* King Lear discovery lies north of Ekofisk field
* Recoverable reserves estimated at 70-200 mln boe (Adds analyst, detail, background)
OSLO, July 2 (Reuters) - Statoil has made a significant gas and condensate discovery in the King Lear prospect in the North Sea, its eighth “high impact” find in 15 months, the company said on Monday.
King Lear lies about 20 kilometres north of the Ekofisk, home of the first commercial oil find on the Norwegian continental shelf, supporting Statoil’s strategy of revitalising mature areas.
The firm said it estimates the total volumes in King Lear to be between 70 and 200 million barrels of recoverable oil equivalent (boe).
“It is very positive that they make a 100-million-plus discovery on the Norwegian continental shelf. It doesn’t happen that often, at least not in the North Sea,” said Helge Andre Martinsen, analyst at Nordea Markets.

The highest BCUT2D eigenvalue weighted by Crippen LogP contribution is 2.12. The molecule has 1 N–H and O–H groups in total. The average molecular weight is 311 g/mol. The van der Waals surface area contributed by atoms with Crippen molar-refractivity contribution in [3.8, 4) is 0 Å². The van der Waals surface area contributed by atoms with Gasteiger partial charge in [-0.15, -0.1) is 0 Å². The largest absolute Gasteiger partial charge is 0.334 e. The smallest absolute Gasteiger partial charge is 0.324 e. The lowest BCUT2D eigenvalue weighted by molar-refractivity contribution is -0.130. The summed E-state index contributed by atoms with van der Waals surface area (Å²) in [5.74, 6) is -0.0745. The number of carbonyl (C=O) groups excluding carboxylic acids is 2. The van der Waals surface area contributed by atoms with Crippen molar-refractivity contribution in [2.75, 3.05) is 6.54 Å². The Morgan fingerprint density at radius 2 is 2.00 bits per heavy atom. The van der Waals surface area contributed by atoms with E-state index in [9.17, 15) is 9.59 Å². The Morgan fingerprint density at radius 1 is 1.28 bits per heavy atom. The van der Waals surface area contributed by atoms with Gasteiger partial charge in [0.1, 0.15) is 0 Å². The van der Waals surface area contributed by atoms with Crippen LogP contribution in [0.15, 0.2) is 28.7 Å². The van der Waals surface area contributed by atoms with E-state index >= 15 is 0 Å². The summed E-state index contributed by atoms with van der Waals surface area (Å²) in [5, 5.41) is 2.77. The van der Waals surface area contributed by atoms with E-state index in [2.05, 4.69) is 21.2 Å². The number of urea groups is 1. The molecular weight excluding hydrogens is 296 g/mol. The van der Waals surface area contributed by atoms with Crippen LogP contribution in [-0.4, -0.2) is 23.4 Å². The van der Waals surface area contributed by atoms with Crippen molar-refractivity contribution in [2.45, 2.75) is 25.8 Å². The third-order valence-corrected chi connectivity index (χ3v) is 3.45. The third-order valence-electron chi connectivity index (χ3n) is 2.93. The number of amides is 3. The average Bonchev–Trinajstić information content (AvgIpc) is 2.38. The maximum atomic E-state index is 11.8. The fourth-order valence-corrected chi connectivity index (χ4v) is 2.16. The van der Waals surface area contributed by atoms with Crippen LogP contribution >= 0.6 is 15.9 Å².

Operator Statoil holds a 77.8 percent stake in the production licences while Total has the remaining 22.2 percent.
Exploration wells have proven a 48-metre gas and condensate column in upper Jurassic sandstone in the Farsund formation, and an additional 70-metre column in the side track, the company said.
Statoil said it would look into whether to develop the gas discovery as a stand-alone or as a tie-in to the existing infrastructure in the area.
The company considers a “high impact” discovery to be over 100 million boe net for Statoil or over 250 million boe in total with partners.
Other high-impact discoveries made by Statoil over the last 15 months are Zafarani and Lavani in Tanzania, Skrugard and Havis in the Barents Sea, Johan Sverdrup in the North Sea, and Peregrino South in Brazil. (Reporting by Victoria Klesty and Nerijus Adomaitis; Additional reporting by Henrik Oliver Stolen; editing by Jason Neely)